A Nation of Second Chances, Except for Immigrants

A robust public conversation is currently unfolding led by the formerly incarcerated and seized by President Obama himself to reflect on our current criminal justice system and the lasting stigma and damage it causes those who have been in contact with it.

But does a nation of second chances include those of us who are immigrants?

The President and a bipartisan coalition are calling for reform to drug sentencing laws. The New York Times recently quoted a man who died in prison calling for an end to the use of the term "convict." And the Governor of Virginia just reinstated voting rights to those formerly convicted of felonies.

In a recent post on Medium, President Obama concluded saying that, "As a country, we have to make sure that those who take responsibility for their mistakes are able to transition back to their communities."

But when it comes to our nation's immigration policy, the mistakes and charges the President says should not define a person are still being used to define their belonging in their homes. The Obama Administration will be the first to tell you that we are deporting "felons not families;" a claim that is first largely lying about those who continue to make up the massive numbers of people expelled from this country and second, extends the stigma and double punishment to the people who, within the realm of criminal justice, he demands we find a new way to treat, view, and reintegrate into the communities they come from.

People like Jose Juan Federico Moreno suffer from this consistency gap where the reforms and values the Administration is pushing within one system are the opposite of what is occurring in another. Jose Juan was convicted of driving under the influence seven years ago. Like the people that President Obama lifts up in his commutations, Jose Juan has "taken responsibility for his mistakes. And he's worked hard to earn a second chance." He completed every program and has never had an infraction since.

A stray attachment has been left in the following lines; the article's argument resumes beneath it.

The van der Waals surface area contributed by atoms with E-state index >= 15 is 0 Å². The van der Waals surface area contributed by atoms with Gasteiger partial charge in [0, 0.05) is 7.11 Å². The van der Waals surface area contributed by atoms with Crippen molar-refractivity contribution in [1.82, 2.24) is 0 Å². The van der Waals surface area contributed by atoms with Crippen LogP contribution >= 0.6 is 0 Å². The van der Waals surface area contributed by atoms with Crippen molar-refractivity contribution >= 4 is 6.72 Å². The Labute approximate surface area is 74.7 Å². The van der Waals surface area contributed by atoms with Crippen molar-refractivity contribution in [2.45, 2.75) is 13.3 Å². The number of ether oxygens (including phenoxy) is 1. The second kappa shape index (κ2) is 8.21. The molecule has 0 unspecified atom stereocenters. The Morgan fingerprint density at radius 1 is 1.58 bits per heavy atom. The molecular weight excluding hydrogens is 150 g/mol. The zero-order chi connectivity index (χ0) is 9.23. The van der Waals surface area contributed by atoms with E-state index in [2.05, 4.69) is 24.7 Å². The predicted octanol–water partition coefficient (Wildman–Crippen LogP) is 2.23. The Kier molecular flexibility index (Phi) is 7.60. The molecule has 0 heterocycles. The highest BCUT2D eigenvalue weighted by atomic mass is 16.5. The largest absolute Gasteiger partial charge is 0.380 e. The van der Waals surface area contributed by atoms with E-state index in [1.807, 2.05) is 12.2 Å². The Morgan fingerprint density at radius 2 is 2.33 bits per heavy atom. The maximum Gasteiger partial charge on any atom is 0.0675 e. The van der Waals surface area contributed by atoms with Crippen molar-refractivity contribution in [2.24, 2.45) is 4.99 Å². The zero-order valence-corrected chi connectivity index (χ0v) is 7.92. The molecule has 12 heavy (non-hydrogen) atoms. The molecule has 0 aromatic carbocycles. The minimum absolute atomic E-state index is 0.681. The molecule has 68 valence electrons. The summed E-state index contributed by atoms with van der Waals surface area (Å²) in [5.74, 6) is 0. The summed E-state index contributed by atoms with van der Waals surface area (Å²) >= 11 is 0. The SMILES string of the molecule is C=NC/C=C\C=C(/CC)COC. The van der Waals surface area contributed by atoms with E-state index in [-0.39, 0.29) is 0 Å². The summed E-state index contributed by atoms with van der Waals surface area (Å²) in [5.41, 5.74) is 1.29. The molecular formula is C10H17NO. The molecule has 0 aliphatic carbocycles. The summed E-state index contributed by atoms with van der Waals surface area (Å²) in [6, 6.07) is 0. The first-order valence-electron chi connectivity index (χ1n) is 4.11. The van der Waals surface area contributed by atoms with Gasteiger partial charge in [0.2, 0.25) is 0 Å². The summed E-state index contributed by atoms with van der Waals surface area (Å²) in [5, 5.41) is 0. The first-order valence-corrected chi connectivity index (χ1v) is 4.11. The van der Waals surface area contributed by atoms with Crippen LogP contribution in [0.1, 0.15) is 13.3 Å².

However, because he was undocumented and unable to obtain a driver's license at the time of the incident, the state of Illinois had discriminatory guidelines that added to the gravity of his sentence. Unlike the approach he's promoting toward those with drug-related convictions within the criminal justice system, the Obama Administration's Immigration Enforcement agency ignores the rest of Jose Juan's personhood, his five citizen children, what he's done with his life since, or the entirety of the fifteen years he's lived in the U.S. Instead, it argues that the mistake he made, makes him a "priority" for removal and has driven him to take sanctuary in a Southside Chicago church, not far from President' Obama's own home, in order to attempt to keep his family together.

If the President says that "it just doesn't make sense to require a nonviolent drug offender to serve 20 years, or in some cases, life, in prison. An excessive punishment like that doesn't fit the crime. It's not serving taxpayers, and it's not making us safer," does he believe that removing someone from the life they've known and the community that loves them, detaining them indefinitely, and eventually deporting them to countries where they are likely exposed to situations of extreme danger isn't excessive punishment?

Last summer Human Rights Watch exposed that the people who the President is now seeking to champion in criminal justice reform are increasingly the ones in his crosshairs in immigration. One year later and as this conversation continues, it's more than time for it to be inclusive of all the ways in which people with convictions are being punished, whether it's lengthy sentences, barriers to re-entry, or unjust deportation. If not, the nation of second chances will actually just be the nation of double standards.

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